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Saturday, February 28, 2015

New Book on African Indigenous Knowledge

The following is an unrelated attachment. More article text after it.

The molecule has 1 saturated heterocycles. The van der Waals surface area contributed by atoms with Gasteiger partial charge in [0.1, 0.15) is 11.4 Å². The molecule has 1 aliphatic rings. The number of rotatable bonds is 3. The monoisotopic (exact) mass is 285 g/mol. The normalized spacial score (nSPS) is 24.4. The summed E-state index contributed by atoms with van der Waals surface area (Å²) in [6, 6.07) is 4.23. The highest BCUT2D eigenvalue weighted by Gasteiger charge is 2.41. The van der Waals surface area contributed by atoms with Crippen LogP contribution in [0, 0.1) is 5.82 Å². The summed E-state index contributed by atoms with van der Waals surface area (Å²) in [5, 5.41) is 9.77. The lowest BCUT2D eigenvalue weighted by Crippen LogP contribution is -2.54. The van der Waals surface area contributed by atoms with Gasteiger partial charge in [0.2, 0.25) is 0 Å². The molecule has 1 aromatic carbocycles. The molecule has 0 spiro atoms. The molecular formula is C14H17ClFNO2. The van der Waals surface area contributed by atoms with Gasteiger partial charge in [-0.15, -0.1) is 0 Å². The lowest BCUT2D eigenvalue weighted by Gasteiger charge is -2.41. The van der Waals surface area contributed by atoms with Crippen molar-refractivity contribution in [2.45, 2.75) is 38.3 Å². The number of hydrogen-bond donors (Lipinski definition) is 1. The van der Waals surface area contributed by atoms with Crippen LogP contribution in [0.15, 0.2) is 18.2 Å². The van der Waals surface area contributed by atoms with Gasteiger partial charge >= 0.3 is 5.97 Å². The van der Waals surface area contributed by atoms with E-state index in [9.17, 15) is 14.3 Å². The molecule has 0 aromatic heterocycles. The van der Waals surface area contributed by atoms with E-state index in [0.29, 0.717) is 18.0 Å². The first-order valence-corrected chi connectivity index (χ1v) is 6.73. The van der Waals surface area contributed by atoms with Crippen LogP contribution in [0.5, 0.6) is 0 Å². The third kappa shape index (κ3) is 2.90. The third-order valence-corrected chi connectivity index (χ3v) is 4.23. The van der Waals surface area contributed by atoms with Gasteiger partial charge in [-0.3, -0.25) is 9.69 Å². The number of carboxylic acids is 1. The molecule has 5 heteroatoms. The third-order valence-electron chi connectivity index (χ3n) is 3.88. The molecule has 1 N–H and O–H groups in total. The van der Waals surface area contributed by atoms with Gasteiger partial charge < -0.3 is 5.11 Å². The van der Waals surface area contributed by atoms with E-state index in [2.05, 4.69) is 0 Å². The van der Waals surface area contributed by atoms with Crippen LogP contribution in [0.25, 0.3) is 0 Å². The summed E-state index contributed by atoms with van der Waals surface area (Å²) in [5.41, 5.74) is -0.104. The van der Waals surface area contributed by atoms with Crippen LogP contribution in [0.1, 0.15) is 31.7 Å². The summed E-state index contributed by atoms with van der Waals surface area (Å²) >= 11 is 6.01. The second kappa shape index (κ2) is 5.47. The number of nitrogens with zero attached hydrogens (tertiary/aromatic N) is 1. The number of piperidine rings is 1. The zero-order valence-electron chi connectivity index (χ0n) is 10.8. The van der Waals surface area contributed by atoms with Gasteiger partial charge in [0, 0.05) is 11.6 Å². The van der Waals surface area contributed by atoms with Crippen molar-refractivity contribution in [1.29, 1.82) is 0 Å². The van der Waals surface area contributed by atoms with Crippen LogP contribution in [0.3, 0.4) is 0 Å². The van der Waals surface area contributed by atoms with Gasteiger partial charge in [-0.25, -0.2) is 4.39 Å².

"We have written this book to contest knowledge, and particularly hegemonic knowledges that tend to masquerade as universal knowledges. Our learning objective has been to situate African Indigenous Knowledges in critical discussions about knowledge production in the academy. We examine the processes of interrogating, validating, and disseminating Indigenous African Knowledge Systems internally and globally and the various ways of knowing. This is no easy task. While we recognize the relevance of local and Indigenous African knowledges, we are also under no illusion as to the discriminatory tendencies discernible in the academy. Not all knowledges are given the same amount of capital in the academy. While some bodies of knowledge have been privileged and made dominant, other forms of knowledge are still being contested and are in the process of being delegitimized. Consequently, for us, this intellectual foray into African Indigenous Knowledge System has been a way to both politically and intellectually contest the denial of African ways of knowing, in science and scholarship. This book is thus a call for a paradigmatic shift in how we come to learn, teach, and study Africa in terms of content, subject matter, and overall curriculum. It is about an epistemic shift in Indigenous Knowledge Studies on Africa and the African Diaspora. African Indigenous Knowledge does not sit well with some scholars who feel threatened because of its critique of knowledge production in the academy and its challenge to the claims and assumptions of the exclusivity of western science. The anti-Indigenousness of the Western academy can be traced to the denial of African humanity dating back to the era of conquest, human trafficking, settler colonialism, and occupation. It is also linked to an obstinate reluctance to decolonize the academy. Because of the Eurocentric dismissal of Africa-centered knowledge systems, African scholars have been confronted with the task of arguing for their acceptability in the academy, on terms established by hegemonic forces. We must challenge this. African knowledge systems must be evaluated and taught on the principles established in local communities which serve to regulate knowledge production, validation, use and dissemination" - https://www.sensepublishers.com/media/2131-african-indigenous-knowledge-and-the-disciples.pdf

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